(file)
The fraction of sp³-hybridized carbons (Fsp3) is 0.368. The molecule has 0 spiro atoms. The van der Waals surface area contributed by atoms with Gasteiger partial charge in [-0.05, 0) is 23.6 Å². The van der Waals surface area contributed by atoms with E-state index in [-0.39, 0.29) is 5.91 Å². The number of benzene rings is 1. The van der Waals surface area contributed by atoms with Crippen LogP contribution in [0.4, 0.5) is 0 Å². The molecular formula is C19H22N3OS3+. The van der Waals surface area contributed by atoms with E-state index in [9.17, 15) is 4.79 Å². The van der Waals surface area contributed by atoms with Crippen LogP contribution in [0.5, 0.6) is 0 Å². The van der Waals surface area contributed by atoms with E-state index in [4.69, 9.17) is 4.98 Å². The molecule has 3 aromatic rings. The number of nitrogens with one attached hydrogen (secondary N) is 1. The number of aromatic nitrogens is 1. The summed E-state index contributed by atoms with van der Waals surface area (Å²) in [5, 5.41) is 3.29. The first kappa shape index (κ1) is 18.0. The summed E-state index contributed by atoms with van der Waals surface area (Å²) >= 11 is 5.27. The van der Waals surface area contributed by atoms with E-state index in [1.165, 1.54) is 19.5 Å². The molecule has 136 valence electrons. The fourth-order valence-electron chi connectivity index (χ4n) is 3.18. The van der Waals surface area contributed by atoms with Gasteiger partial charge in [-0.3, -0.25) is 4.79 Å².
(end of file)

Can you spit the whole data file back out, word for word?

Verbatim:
The fraction of sp³-hybridized carbons (Fsp3) is 0.368. The molecule has 0 spiro atoms. The van der Waals surface area contributed by atoms with Gasteiger partial charge in [-0.05, 0) is 23.6 Å². The van der Waals surface area contributed by atoms with E-state index in [-0.39, 0.29) is 5.91 Å². The number of benzene rings is 1. The van der Waals surface area contributed by atoms with Crippen LogP contribution in [0.4, 0.5) is 0 Å². The molecular formula is C19H22N3OS3+. The van der Waals surface area contributed by atoms with E-state index in [9.17, 15) is 4.79 Å². The van der Waals surface area contributed by atoms with Crippen LogP contribution in [0.5, 0.6) is 0 Å². The van der Waals surface area contributed by atoms with E-state index in [4.69, 9.17) is 4.98 Å². The molecule has 3 aromatic rings. The number of nitrogens with one attached hydrogen (secondary N) is 1. The number of aromatic nitrogens is 1. The summed E-state index contributed by atoms with van der Waals surface area (Å²) in [5, 5.41) is 3.29. The first kappa shape index (κ1) is 18.0. The summed E-state index contributed by atoms with van der Waals surface area (Å²) >= 11 is 5.27. The van der Waals surface area contributed by atoms with E-state index in [1.165, 1.54) is 19.5 Å². The molecule has 136 valence electrons. The fourth-order valence-electron chi connectivity index (χ4n) is 3.18. The van der Waals surface area contributed by atoms with Gasteiger partial charge in [-0.3, -0.25) is 4.79 Å².